The Six Types of Political Conversations

Our political discussions usually only cover platform issues like the economy, healthcare, national security, equal rights, or the second amendment. But when talking politics, it would be good to begin by briefly discussing the foundation on which we build our political beliefs. People might not even realize what foundation they are using to support their platform, so emphasizing this topic at the beginning of a conversation could help bring awareness to the issue and create a more productive dialogue once the talk transitions to platform issues.

The foundation on which we build our platform could be made up of dogma, reason or a combination of both. From that basis, in a political discussion between two people there are six different interactions that could take place.

  1. Dogma vs. Dogma

  2. Dogma vs. Dogma/Reason

  3. Dogma vs. Reason

  4. Dogma/Reason versus/with Dogma/Reason

  5. Reason versus/with Dogma/Reason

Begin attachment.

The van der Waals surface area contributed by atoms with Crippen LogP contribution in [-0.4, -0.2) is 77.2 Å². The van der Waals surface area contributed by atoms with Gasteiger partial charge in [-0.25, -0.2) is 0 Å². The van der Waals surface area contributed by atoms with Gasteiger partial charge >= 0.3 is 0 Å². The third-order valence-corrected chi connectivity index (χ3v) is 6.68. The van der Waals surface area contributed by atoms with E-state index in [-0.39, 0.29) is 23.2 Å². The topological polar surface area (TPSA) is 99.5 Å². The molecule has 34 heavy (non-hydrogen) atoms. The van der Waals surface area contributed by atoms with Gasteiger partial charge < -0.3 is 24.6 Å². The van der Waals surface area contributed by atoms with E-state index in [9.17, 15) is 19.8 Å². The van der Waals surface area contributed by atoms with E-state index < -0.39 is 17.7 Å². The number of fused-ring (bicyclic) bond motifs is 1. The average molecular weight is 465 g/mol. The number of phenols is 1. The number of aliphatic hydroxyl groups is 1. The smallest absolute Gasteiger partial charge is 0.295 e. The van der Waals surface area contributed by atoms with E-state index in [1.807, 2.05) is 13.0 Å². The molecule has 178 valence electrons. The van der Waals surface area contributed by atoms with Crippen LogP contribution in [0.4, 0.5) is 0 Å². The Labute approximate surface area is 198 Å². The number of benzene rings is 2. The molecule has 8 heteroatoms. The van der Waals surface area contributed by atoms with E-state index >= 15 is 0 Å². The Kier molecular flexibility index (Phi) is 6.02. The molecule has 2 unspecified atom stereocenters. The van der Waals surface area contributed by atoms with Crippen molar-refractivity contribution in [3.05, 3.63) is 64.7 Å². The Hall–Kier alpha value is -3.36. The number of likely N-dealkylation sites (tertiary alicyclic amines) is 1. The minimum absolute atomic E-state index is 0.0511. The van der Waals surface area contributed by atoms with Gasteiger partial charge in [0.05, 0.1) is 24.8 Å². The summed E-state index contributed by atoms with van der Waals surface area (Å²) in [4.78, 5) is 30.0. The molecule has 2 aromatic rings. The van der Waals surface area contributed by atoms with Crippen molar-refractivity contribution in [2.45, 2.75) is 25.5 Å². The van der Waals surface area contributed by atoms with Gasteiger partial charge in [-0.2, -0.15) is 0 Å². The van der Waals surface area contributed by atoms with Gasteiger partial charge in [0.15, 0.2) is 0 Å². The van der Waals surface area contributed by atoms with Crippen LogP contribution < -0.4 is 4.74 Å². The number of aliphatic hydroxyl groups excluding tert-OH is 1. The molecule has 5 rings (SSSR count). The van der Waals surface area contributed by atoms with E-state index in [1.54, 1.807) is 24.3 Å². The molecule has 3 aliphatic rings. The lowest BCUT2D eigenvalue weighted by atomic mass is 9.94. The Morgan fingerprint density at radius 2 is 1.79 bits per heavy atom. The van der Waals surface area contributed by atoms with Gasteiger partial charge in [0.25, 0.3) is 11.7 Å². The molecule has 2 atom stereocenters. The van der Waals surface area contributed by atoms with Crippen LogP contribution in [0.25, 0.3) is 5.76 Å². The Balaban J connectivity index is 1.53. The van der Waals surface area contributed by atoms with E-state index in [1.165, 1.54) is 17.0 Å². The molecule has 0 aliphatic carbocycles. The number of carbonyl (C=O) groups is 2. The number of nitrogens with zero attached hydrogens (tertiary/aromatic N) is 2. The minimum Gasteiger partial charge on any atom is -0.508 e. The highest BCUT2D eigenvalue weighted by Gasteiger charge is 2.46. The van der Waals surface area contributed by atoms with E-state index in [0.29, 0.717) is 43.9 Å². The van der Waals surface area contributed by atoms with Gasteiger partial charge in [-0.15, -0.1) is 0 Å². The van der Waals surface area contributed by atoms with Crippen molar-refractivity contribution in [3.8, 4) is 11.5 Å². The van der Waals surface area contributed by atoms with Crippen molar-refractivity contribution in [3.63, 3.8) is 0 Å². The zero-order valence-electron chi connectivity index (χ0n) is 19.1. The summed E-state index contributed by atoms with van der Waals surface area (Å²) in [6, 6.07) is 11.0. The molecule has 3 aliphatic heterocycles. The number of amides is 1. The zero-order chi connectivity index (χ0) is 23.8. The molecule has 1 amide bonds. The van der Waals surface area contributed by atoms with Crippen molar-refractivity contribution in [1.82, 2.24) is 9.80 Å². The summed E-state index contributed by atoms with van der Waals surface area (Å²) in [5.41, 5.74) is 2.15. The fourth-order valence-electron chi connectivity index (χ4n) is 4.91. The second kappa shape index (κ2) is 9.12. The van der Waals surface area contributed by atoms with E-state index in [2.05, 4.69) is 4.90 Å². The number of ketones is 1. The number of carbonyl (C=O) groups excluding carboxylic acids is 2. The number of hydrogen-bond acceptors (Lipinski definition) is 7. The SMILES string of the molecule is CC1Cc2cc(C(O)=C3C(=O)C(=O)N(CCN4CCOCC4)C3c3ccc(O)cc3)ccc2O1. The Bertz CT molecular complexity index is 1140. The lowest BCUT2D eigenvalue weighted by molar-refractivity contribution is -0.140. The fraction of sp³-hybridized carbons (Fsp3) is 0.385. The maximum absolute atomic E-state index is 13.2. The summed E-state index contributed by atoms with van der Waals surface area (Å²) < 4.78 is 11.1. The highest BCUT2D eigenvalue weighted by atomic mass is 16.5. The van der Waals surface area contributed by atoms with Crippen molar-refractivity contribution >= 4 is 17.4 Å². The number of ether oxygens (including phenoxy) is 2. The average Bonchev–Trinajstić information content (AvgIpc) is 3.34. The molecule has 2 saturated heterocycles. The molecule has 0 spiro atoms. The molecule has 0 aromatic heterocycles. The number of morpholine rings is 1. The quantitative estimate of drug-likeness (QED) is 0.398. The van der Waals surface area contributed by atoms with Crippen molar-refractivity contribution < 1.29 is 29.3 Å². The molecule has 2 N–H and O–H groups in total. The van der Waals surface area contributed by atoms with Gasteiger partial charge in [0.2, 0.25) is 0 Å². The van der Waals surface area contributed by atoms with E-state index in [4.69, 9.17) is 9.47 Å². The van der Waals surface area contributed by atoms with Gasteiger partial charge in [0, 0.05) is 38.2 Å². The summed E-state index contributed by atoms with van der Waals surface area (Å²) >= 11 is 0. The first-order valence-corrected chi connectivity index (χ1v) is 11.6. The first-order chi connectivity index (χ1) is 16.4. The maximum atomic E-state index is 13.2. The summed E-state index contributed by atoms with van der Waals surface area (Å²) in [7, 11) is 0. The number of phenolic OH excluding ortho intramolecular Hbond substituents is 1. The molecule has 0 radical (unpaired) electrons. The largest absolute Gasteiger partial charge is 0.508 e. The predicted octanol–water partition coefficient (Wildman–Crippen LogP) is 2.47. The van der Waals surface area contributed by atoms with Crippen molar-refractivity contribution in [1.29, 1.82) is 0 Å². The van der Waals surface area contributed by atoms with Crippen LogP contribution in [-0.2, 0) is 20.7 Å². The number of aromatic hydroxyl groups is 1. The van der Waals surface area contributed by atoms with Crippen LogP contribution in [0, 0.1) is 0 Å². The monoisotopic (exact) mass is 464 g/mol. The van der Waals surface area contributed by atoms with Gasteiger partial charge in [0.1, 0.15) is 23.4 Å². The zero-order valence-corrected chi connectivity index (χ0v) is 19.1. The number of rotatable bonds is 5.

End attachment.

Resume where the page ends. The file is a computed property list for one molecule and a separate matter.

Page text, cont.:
6. Reason with Reason

A person of reason is intellectually humble. Intellectually humble persons exhibit five traits:

  1. They admit room for doubt, and leave no room for certainty.

  2. They admit that they could be wrong.

  3. They challenge their own beliefs.

  4. They welcome other people challenging their beliefs.

  5. They see their worldview as a work in progress, so their mind is open to being changed.

These are characteristics of a person that cares about truth.

In contrast, dogma is the mind’s ability to build barriers to protect our opinion of the truth. To build those barriers, dogmatic people exhibit five traits:

  1. They are certain they are right, and they have no room for doubt.

  2. They are unwilling to admit they could be wrong.

  3. They never challenge their own beliefs.

  4. They resent other people challenging their beliefs.

  5. They see their worldview as a closed system.

These are characteristics of people who care more about their opinion of the truth than the truth.

The Six Conversations

 

1.  Dogma vs. Dogma